Type C4-class ship

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USS Haven (AH-12) on 19 January 1954 (NH 98796).jpg
USS Haven, an example of a Type C4 ship, seen here in 1954, a type C4-S-B2 ship.
Class overview
Builders:
Operators: United States Maritime Commission (MARCOM)
Preceded by: Type C3-class ship
Subclasses: Six
Completed: 81
General characteristics
Type:
  • C4-S-A1 troop transport (30 built)
  • C4-S-A3 troop transport (15 built)
  • C4-S-A4 cargo ship (16 built)
  • C4-S-B1 tank carrier (one built)
  • C4-S-B 2 troop transport/hospital ship (14 built)
  • C4-S-B5 cargo/troop transport (five built)
Tonnage:
  • 12,420 GRT (A1-A4)
  • 11,757 GRT (B1-B5)
Length:
  • 523 ft (159 m) (A1-A4)
  • 520 ft (160 m) (B1-B5)
Beam: 71.6 ft (21.8 m)
Draft:
  • 29 ft (8.8 m) (A1-A4)
  • 30 ft (9.1 m) (B1-B5)
Propulsion:
  • Steam turbine
  • 9,900 shp (7,400 kW)
Speed: 17 knots (31 km/h; 20 mph)
Range:
  • 12,000 miles (A1-A4)
  • 14,000 miles (B1-B5)
Complement: Varied by design type

The Type C4-class ship were the largest cargo ships built by the United States Maritime Commission (MARCOM) during World War II. The design was originally developed for the American-Hawaiian Lines in 1941, but in late 1941 the plans were taken over by the MARCOM.

Eighty-one ships were built as cargo or troopships in four shipyards: Kaiser Richmond, California (35 ships), Kaiser Vancouver, Washington (20 ships), Sun Shipbuilding and Drydock in Chester, Pennsylvania (20 ships) and Bethlehem Steel Sparrows Point, Maryland (6 ships). All ships were capable of 17 knots (31 km/h; 20 mph), driven by a single screw steam turbine generating 9,900 shaft horsepower (7,400 kW).

Among the variations of the design were the Haven-class hospital ship.

They were followed post-war by thirty-seven of the larger C4-S-1 class, also known as the Mariner class.[1][2]

List of Type C4 ships[edit]

USS General G.O. Squier, a C4-S-A1
General G.O. Squier-class USNS General A.W. Greely (T-AP-141) in the early 1950s
USS Repose (AH-16) at Yokosuka, Japan, 1952

General series[edit]

C4-S-A1 DWT: 14,863.

USS General C. G. Morton at Golden Gate

Marine series[edit]

C4-S-B1, C4-S-B2, C4-S-B5 each were 15,300 DWT. Built for troop and cargo transport. Marine series C4 ships were manned by civilian crews but were under the command of the United States Maritime Commission for WW2. [3]

USNS Marine Adder as MSC Time Charter, a C4-S-A3
  • SS Marine Eagle (acquired by the U.S. Army in 1947 and renamed USNS Private Leonard C. Brostrom (T-AK-255)) Built as a tank carrier in 1943. Converted for heavy lift in 1953.
    • C4-S-B2 14 built by Sun Ship for World War II were as troop ships in 1944 and 1945. The United States Navy took over 6 to become Haven-class hospital ships in May of 1945 and painted them white. Along with military troop movement, the C4-S-B2 also did Operation Magic Carpet trip to bring home troops and their families. In after the war others were converted to cargo ships.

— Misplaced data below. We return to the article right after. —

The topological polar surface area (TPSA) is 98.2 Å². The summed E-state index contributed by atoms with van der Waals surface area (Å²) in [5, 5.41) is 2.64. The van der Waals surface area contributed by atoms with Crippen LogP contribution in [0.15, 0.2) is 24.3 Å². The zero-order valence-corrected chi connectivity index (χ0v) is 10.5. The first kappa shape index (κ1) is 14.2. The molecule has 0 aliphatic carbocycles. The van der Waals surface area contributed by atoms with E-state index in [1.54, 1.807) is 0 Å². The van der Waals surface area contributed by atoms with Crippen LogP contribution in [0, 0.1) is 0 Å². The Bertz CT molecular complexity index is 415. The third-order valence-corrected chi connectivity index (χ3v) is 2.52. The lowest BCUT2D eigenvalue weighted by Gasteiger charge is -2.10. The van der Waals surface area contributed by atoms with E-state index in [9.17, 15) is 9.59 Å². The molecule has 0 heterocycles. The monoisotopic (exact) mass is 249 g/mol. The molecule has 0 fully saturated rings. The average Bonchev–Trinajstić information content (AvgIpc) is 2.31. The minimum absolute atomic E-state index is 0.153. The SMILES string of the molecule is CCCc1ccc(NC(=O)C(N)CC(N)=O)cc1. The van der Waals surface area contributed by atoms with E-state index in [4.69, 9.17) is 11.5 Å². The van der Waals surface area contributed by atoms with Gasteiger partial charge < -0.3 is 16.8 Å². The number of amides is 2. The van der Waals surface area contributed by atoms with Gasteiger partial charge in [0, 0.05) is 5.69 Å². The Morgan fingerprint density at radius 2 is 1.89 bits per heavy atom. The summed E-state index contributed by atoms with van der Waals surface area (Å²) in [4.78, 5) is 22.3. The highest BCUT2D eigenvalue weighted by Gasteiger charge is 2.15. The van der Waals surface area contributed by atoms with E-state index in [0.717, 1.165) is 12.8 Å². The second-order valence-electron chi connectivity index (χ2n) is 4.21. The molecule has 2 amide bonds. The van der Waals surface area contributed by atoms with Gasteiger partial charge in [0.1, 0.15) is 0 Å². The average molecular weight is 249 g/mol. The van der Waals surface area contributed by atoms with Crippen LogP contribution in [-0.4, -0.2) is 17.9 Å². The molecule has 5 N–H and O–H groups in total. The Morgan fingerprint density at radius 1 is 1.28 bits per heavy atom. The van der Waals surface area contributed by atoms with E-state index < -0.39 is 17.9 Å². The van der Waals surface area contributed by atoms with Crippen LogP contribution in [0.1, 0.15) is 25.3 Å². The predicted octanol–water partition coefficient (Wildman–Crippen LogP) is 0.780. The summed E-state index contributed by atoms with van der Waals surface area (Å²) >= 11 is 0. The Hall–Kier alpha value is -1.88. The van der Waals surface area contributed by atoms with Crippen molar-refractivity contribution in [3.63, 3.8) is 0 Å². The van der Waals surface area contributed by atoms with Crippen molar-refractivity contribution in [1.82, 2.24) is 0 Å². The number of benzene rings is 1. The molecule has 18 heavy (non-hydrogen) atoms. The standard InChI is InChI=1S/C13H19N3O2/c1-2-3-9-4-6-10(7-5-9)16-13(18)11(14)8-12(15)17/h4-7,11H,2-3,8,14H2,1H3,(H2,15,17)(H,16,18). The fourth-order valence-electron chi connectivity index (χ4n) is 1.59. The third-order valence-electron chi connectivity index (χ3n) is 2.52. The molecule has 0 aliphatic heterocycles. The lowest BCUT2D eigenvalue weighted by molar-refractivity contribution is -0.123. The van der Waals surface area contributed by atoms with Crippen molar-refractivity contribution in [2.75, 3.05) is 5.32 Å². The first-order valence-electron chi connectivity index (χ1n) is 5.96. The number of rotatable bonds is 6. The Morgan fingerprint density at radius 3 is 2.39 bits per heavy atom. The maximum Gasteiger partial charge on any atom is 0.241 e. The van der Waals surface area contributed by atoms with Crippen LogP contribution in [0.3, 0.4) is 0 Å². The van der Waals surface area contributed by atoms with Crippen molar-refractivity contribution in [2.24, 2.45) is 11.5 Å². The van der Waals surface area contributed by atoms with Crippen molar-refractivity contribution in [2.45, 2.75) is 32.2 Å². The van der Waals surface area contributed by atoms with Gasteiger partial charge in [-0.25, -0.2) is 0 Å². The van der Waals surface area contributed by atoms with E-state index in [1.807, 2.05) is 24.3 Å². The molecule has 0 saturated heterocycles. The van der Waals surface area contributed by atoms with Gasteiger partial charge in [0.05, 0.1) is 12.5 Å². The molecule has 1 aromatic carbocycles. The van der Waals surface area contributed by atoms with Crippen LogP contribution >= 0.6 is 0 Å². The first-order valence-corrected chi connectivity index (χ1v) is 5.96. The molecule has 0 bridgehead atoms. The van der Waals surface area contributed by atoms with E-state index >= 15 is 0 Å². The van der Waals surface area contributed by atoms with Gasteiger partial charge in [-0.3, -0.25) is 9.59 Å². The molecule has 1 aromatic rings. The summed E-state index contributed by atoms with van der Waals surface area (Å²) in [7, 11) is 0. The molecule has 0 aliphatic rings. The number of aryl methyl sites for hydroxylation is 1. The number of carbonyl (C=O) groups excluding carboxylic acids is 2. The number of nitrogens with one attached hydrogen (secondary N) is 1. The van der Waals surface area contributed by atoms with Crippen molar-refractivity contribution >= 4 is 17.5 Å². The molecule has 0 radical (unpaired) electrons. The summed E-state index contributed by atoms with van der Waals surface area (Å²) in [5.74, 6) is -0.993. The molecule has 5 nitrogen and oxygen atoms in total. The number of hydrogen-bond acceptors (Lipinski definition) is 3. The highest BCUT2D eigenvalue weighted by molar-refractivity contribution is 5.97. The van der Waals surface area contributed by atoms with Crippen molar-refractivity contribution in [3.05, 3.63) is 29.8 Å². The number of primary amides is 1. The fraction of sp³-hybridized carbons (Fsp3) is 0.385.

• SS Marine Angel - Converted to laker in 1952, sold renamed McKee Sons.
  • SS Marine Beaver - Became USN hospital ship USS Repose (AH-16).
  • SS Marine Devil - Converted to container ship.
  • SS Marine Dragon - Converted to container ship.
  • SS Marine Dolphin - Became hospital ship USS Tranquillity (AH-14).
  • SS Marine Hawk - Became USS Haven (AH-12), later sold and converted to chemical carrier.
  • SS Marine Fox - Converted to container.
  • SS Marine Lion - Became USS Benevolence later was in collision and sunk in 1950.
  • SS Marine Panther - Converted to container ship.
  • SS Marine Owl - Became hospital ship USS Sanctuary (AH-17) .
  • SS Marine Wolf - Converted to container ship.
  • SS Marine Raven - Sold private 1961, scrapped 1976.
  • SS Marine Robin - Converted to Great Lakes freighter ship in 1952 as the Joseph H. Thompson, then converted to barge 1990.
  • SS Marine Walrus - Became hospital ship USS Consolation (AH-15).
    • C4-S-B5
  • Built by Sun Ships in 1945.
  • USNS Marine Fiddler (T-AK-267) - Cargo ship till 1973
  • SS Marine Flier - Sold private 1951, scrapped 1972 - cargo ship
  • SS Marine Arrow - Sold private 1951, scrapped 1971 - cargo ship
  • SS Marine Runner - Sold private 1951, scrapped 1971 - cargo ship
  • SS Marine Star - Cargo ship that was converted to passenger ship.
    • C4-S-A3 14,863 DWT
  • Built by Kaiser Shipyards in Richmond, California, in 1945 and 1946, as WSA troopship.
  • USNS Marine Adder (T-AP-193) - sold renamed SS Transcolorado
  • SS Marine Perch C4-S-A3 - later Sold private in 1965, in collision and sank 1978.
  • SS Marine Swallow C4-S-A3 - later sold private in 1965, scrapped in 1978.
  • Built by Kaiser Shipyards in Vancouver, Washington, in 1945 and 1946, as WSA troopship.
  • SS Marine Tiger - sold private in 1966 renamed Oakland converted to container ship, later scrapped.
  • SS Marine Shark - Sold private 1968 renamed Charleston converted to container ship, later scrapped.